Background: Noise exposure remains one of the most ubiquitous of occupational hazards. Hearing conservation program legislation and the programs themselves were designed to lower risk of resulting occupational noise-induced hearing loss, but there has been no broad-based effort to assess the effectiveness of this policy.
Methods: The incidence of a 10-dB standard threshold shift was examined in a group of Canadian lumber mill workers, using annual audiogram series obtained from the Workers' Compensation Board of British Columbia for the period 1979-1996 and using Cox proportional hazard models.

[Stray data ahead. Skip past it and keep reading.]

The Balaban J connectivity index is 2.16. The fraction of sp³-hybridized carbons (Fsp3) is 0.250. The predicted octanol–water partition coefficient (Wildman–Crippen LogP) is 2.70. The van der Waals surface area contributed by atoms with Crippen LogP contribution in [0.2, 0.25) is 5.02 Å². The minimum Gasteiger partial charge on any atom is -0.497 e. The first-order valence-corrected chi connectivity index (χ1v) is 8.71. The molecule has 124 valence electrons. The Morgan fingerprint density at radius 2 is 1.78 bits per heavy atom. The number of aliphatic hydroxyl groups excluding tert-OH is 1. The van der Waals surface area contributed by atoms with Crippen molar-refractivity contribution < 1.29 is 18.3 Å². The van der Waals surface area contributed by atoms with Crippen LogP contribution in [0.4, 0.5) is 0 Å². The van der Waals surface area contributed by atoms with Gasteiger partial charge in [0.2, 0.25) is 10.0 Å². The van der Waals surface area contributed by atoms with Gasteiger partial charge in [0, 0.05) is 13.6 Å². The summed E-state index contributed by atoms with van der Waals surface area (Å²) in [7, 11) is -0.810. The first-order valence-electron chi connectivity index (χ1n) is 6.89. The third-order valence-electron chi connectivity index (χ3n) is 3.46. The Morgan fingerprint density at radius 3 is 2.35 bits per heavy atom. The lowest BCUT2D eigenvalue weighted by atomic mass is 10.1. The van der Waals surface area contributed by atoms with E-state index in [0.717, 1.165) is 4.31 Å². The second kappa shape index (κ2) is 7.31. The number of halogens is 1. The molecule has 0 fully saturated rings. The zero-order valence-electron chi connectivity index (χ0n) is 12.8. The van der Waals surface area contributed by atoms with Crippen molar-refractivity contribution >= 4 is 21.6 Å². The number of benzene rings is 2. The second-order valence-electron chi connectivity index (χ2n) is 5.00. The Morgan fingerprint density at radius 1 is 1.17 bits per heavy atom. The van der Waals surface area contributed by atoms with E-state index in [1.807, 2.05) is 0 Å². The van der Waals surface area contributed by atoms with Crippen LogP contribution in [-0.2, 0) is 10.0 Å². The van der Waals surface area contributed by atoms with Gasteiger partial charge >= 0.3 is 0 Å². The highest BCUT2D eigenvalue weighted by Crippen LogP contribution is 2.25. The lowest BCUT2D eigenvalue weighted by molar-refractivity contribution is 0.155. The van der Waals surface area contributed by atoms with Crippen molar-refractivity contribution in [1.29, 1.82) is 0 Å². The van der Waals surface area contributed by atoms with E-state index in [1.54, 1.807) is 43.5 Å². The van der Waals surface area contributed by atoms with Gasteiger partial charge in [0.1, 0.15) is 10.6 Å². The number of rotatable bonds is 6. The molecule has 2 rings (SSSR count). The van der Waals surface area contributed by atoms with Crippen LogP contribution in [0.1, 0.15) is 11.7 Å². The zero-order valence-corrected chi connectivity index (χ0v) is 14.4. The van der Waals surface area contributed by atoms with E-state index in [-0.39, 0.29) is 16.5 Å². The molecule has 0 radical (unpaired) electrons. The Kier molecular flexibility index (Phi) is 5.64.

Results: Mean cumulative noise exposure was 98.1 dB-years. The audiograms from 22,376 individuals, among whom there were 2,839 threshold shifts of 10 dB or greater (i.e., a "standard threshold shift"), were retained in multivariable analyses. After adjusting for potential confounders, continuous use of hearing protection, and initial hearing tests later in the study period, the risk for standard threshold shift was reduced by 30%. Risk increased sixfold, however, in those with the highest noise exposure.
Conclusions: Hearing conservation programs may be effective in reducing overall incidence of hearing loss. In the absence of noise control at source, however, highly exposed workers remain at unnecessary risk.
Copyright 2008 Wiley-Liss, Inc.